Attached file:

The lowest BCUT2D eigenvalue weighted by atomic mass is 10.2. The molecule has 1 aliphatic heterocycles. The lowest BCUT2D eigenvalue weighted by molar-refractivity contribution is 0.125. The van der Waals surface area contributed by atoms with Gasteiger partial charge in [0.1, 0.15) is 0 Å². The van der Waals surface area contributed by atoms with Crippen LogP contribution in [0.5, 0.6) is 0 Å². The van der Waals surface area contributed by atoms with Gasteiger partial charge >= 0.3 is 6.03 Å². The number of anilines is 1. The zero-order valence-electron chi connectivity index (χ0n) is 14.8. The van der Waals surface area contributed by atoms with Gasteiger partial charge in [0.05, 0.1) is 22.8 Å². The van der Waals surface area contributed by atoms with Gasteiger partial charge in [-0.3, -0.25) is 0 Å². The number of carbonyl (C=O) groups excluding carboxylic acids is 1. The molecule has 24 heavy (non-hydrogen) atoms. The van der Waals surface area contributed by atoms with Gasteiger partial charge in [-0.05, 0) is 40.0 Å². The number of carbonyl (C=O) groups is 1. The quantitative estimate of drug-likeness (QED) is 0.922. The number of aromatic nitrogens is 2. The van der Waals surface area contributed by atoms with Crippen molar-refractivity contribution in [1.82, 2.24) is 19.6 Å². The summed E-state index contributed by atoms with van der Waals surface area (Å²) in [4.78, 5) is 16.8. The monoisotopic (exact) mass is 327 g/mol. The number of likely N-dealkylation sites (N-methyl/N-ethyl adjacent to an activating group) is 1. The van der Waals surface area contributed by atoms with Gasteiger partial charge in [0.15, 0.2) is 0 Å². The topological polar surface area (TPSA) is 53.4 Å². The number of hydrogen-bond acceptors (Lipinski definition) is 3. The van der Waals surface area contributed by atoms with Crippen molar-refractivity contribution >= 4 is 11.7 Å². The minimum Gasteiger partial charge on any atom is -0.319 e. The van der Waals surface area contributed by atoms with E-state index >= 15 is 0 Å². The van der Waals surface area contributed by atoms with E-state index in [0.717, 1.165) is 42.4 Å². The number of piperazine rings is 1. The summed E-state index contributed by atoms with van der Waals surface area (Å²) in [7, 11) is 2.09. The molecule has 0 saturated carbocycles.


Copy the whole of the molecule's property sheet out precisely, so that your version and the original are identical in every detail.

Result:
The lowest BCUT2D eigenvalue weighted by atomic mass is 10.2. The molecule has 1 aliphatic heterocycles. The lowest BCUT2D eigenvalue weighted by molar-refractivity contribution is 0.125. The van der Waals surface area contributed by atoms with Gasteiger partial charge in [0.1, 0.15) is 0 Å². The van der Waals surface area contributed by atoms with Crippen LogP contribution in [0.5, 0.6) is 0 Å². The van der Waals surface area contributed by atoms with Gasteiger partial charge >= 0.3 is 6.03 Å². The number of anilines is 1. The zero-order valence-electron chi connectivity index (χ0n) is 14.8. The van der Waals surface area contributed by atoms with Gasteiger partial charge in [0.05, 0.1) is 22.8 Å². The van der Waals surface area contributed by atoms with Gasteiger partial charge in [-0.3, -0.25) is 0 Å². The number of carbonyl (C=O) groups excluding carboxylic acids is 1. The molecule has 24 heavy (non-hydrogen) atoms. The van der Waals surface area contributed by atoms with Gasteiger partial charge in [-0.05, 0) is 40.0 Å². The number of carbonyl (C=O) groups is 1. The quantitative estimate of drug-likeness (QED) is 0.922. The number of aromatic nitrogens is 2. The van der Waals surface area contributed by atoms with Crippen molar-refractivity contribution in [1.82, 2.24) is 19.6 Å². The summed E-state index contributed by atoms with van der Waals surface area (Å²) in [4.78, 5) is 16.8. The monoisotopic (exact) mass is 327 g/mol. The number of likely N-dealkylation sites (N-methyl/N-ethyl adjacent to an activating group) is 1. The van der Waals surface area contributed by atoms with Gasteiger partial charge in [0.15, 0.2) is 0 Å². The topological polar surface area (TPSA) is 53.4 Å². The number of hydrogen-bond acceptors (Lipinski definition) is 3. The van der Waals surface area contributed by atoms with Crippen molar-refractivity contribution >= 4 is 11.7 Å². The minimum Gasteiger partial charge on any atom is -0.319 e. The van der Waals surface area contributed by atoms with E-state index >= 15 is 0 Å². The van der Waals surface area contributed by atoms with E-state index in [0.717, 1.165) is 42.4 Å². The number of piperazine rings is 1. The summed E-state index contributed by atoms with van der Waals surface area (Å²) in [7, 11) is 2.09. The molecule has 0 saturated carbocycles.